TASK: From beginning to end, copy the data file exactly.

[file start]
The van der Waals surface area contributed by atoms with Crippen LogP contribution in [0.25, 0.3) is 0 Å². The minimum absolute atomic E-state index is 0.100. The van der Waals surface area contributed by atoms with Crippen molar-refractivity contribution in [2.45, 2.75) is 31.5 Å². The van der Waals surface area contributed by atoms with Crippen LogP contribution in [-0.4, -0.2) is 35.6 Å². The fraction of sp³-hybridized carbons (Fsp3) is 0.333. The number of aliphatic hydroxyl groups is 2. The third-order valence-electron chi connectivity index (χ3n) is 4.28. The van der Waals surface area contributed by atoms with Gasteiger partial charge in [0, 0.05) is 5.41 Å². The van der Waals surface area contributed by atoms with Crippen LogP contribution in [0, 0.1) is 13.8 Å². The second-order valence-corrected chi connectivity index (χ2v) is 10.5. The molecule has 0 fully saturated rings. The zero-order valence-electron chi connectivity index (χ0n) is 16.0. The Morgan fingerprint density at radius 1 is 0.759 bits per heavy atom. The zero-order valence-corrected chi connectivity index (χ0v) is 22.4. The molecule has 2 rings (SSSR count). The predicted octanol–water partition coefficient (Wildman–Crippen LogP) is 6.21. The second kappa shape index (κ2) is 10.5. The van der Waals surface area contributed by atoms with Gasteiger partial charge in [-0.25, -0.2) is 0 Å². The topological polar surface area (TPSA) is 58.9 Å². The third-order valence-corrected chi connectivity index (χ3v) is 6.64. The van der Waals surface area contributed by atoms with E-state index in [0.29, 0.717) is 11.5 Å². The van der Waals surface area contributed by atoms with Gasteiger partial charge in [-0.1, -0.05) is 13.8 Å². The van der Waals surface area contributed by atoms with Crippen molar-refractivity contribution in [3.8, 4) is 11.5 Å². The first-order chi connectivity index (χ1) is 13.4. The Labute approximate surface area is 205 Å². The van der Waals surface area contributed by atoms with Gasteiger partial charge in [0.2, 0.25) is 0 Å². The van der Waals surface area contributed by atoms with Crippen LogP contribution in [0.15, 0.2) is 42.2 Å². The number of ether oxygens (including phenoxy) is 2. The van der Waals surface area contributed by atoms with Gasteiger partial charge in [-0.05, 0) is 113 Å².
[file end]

The van der Waals surface area contributed by atoms with Crippen LogP contribution in [0.25, 0.3) is 0 Å². The minimum absolute atomic E-state index is 0.100. The van der Waals surface area contributed by atoms with Crippen molar-refractivity contribution in [2.45, 2.75) is 31.5 Å². The van der Waals surface area contributed by atoms with Crippen LogP contribution in [-0.4, -0.2) is 35.6 Å². The fraction of sp³-hybridized carbons (Fsp3) is 0.333. The number of aliphatic hydroxyl groups is 2. The third-order valence-electron chi connectivity index (χ3n) is 4.28. The van der Waals surface area contributed by atoms with Gasteiger partial charge in [0, 0.05) is 5.41 Å². The van der Waals surface area contributed by atoms with Crippen LogP contribution in [0, 0.1) is 13.8 Å². The second-order valence-corrected chi connectivity index (χ2v) is 10.5. The molecule has 0 fully saturated rings. The zero-order valence-electron chi connectivity index (χ0n) is 16.0. The Morgan fingerprint density at radius 1 is 0.759 bits per heavy atom. The zero-order valence-corrected chi connectivity index (χ0v) is 22.4. The molecule has 2 rings (SSSR count). The predicted octanol–water partition coefficient (Wildman–Crippen LogP) is 6.21. The second kappa shape index (κ2) is 10.5. The van der Waals surface area contributed by atoms with Gasteiger partial charge in [-0.25, -0.2) is 0 Å². The topological polar surface area (TPSA) is 58.9 Å². The third-order valence-corrected chi connectivity index (χ3v) is 6.64. The van der Waals surface area contributed by atoms with E-state index in [0.29, 0.717) is 11.5 Å². The van der Waals surface area contributed by atoms with Gasteiger partial charge in [-0.1, -0.05) is 13.8 Å². The van der Waals surface area contributed by atoms with Crippen molar-refractivity contribution in [3.8, 4) is 11.5 Å². The first-order chi connectivity index (χ1) is 13.4. The Labute approximate surface area is 205 Å². The van der Waals surface area contributed by atoms with Gasteiger partial charge in [0.2, 0.25) is 0 Å². The van der Waals surface area contributed by atoms with Crippen LogP contribution in [0.15, 0.2) is 42.2 Å². The number of ether oxygens (including phenoxy) is 2. The van der Waals surface area contributed by atoms with Gasteiger partial charge in [-0.05, 0) is 113 Å².